I thought you had to freeze it first.

DG
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The Clark

The Clark won its first-round battle in Tyler Green’s “America’s Favorite Art Museum” tournament, and is now in its second-round battle.  Vote now!

I’m obviously biased towards The Clark given the purple-colored glasses through which I view the world, but even the most objective visitor has to admit it’s fantastic.

Above is one of my favorite pieces in the collection, Degas’ Little Dancer Aged Fourteen.  And when I was back for Reunion in 2009, they had a fantastic Dove/O’Keeffe exhibit that was amazing.

If you are ever in the Berkshires, I highly recommend a visit.

Persistent Brand Preferences: GSB Breakfast with JP Dube

On Monday I went to a Chicago GSB Booth (still adjusting to the change) breakfast with Professor JP Dube, for a discussion on his research on brand preferences.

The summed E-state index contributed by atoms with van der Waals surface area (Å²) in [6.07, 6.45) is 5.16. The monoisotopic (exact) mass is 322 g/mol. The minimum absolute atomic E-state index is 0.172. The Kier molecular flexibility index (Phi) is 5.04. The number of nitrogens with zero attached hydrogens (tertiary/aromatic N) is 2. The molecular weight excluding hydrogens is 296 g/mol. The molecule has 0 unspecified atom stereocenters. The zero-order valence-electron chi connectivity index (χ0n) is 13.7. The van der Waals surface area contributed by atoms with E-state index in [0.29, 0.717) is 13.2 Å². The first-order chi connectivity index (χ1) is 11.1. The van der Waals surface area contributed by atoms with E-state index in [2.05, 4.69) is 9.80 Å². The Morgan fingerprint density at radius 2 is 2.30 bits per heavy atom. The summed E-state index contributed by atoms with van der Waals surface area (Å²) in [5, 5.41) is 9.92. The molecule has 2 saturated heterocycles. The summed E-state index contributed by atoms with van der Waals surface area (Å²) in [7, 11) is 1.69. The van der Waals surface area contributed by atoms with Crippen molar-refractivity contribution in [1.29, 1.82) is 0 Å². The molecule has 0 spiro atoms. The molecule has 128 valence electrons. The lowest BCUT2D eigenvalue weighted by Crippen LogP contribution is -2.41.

It was a great discussion, hearing about the persistence in brand preference throughout a consumer’s lifetime.  The challenge of researching the premise was access to a lifetime of data, and as a solution Dube used Nielsen data for households who had moved – does where you live in the past influence what you buy where you live now?  Turns out yes–to an extent.

What was interesting was that immediately after a consumer moved, buying behavior changed 60%.  That to me is huge.  But then, it takes a while to close the other 40%, and never fully closes–that represents the persistent brand preference.

Anyway, the overall talk was about persistent brand preferences, but I kept being drawn back to where the data came from–the impact of a move on people, and at a macro level, on society.  The research showed geographically different brand preferences, distinct buckets of goods.  As more people buy online–I mean you can pretty much get anything from Amazon, and if it’s hard to find, all the more reason to go straight there–what does that mean for geographically different brand preferences over time?  When you remove the geographic barrier of availability, shelf space, etc, then what?